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Sackville soccer official one of top referees in New Brunswick

Sackville’s Sam Bliss is one of just three top-of-the-line soccer officials in New Brunswick, having worked games ranging from the Sackville minor system to regional, national and even international competition.
Sackville’s Sam Bliss is one of just three top-of-the-line soccer officials in New Brunswick, having worked games ranging from the Sackville minor system to regional, national and even international competition. - Contributed

Bliss can be seen on soccer pitches anywhere in the country

SACKVILLE, N.B. – Any young person considering officiating, especially in soccer, would be advised to first take a few psychology courses to be better prepared to meet the challenges ahead.

That is the word from Sackville’s Sam Bliss, just one of three top-of-the-line officials in New Brunswick, who said such training would help in dealing with various personalities.

“Our biggest problems in officiating at the minor level comes from coaches who simply don’t know or simply don’t understand the rules,” he said during a recent interview.

Meanwhile, he added the issues with coaches at the more senior level of play are simply about ego.

Bliss can be seen on soccer pitches anywhere in the country – from working games in the Sackville minor system to regional, national and even international competition.

The 28-year old TRHS graduate and former Mount Allison commerce student was an outstanding player at both schools and took up officiating as a means of earning extra pocket money. But he cautions, soccer officials should never give up their day jobs as the remuneration is not that great.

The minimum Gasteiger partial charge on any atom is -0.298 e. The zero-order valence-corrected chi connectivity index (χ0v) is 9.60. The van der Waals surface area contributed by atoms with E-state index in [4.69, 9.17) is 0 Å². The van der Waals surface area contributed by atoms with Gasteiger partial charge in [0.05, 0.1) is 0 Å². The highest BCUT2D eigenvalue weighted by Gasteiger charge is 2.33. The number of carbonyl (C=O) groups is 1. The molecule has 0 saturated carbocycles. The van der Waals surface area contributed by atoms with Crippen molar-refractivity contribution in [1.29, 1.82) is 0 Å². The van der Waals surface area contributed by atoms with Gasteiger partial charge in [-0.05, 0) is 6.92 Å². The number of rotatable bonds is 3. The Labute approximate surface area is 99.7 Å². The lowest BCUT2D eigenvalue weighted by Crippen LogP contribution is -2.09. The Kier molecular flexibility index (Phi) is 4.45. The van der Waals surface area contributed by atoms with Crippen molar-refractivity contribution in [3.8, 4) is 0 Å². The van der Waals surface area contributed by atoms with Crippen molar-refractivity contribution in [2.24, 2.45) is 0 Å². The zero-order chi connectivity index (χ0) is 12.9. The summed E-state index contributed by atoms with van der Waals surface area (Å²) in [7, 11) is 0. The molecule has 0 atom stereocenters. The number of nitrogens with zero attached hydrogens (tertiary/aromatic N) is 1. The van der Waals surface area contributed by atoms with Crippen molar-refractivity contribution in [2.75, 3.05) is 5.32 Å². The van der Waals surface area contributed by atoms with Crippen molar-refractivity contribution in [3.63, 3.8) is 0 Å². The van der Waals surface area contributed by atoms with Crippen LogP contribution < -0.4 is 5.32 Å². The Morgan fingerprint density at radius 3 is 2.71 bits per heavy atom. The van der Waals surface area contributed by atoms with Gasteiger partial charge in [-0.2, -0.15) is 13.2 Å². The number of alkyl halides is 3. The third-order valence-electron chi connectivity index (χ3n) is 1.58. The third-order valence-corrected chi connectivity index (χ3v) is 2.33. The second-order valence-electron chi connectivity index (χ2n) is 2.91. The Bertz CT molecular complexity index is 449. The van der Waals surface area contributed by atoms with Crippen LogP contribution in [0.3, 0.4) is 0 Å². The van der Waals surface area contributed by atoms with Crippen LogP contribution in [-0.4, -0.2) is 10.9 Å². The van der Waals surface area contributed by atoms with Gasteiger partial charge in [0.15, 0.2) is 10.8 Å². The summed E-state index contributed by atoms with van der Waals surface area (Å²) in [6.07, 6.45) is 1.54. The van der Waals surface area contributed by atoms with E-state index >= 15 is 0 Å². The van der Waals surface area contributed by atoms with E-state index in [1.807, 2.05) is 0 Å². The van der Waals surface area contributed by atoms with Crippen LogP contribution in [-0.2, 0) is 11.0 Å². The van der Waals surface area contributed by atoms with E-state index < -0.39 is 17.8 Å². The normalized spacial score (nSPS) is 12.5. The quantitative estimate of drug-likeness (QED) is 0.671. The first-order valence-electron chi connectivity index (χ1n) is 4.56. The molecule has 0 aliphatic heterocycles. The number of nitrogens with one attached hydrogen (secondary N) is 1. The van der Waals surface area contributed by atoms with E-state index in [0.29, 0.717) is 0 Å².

While toiling away at the sport for a few years, Bliss got a call to work at the U19 nationals in 2009.

“The national director of officiating gave me a call and after conducting an assessment, set me to work,” he says.

Since then, Bliss has been officiating at all levels, doing most home games for both Mount Allison and Université de Moncton and has been called on to work USport championship events.

While he does a good many high-profile contests, he never forgets his beginning and works high school games in the province. He can be found as many as four nights a week on local pitches.

It isn’t rare for Bliss to be called on to umpire a national level senior competition and the very next night be working with 10-year-old boys.

He is often called upon to mentor newcomers to the profession and always cautions them about the perils presented by some coaches. It isn’t the players who complain, shout and rant, it’s more likely to be an adult who should know better.

There are three officials in the province with a “provincial” rating. He is heading for a national rating, the highest available, so he should soon be reaching the very top and be called on regularly to work international matches.

Meanwhile, he’s employed by Anderson’s Greenhouse and the Sackville Golf Club to supplement his income. He comes from an active family – father Douglas, who was a soccer player, and mother Diane Michaud, who has offered leadership in a wide variety of events.

While accepting legitimate complaints from coaches, he says in many cases they don’t fully understand the rule book. They hope to gain some advantage by badgering the referee – but that rarely works as a provincial level official must know the book from cover to cover.

In other cases, a coach attacks the integrity of the official and it becomes egotistical rather than logical. Both situations must he handled delicately so as not to infringe on the game of soccer itself.

Gregor MacAskill, president of the local youth soccer association, describes Bliss as “the best soccer official in New Brunswick.”

Quite a compliment indeed and one that not only Bliss but the entire community should be proud of. Expect to see him working games in the Canadian professional soccer league, especially if Halifax gains a franchise.

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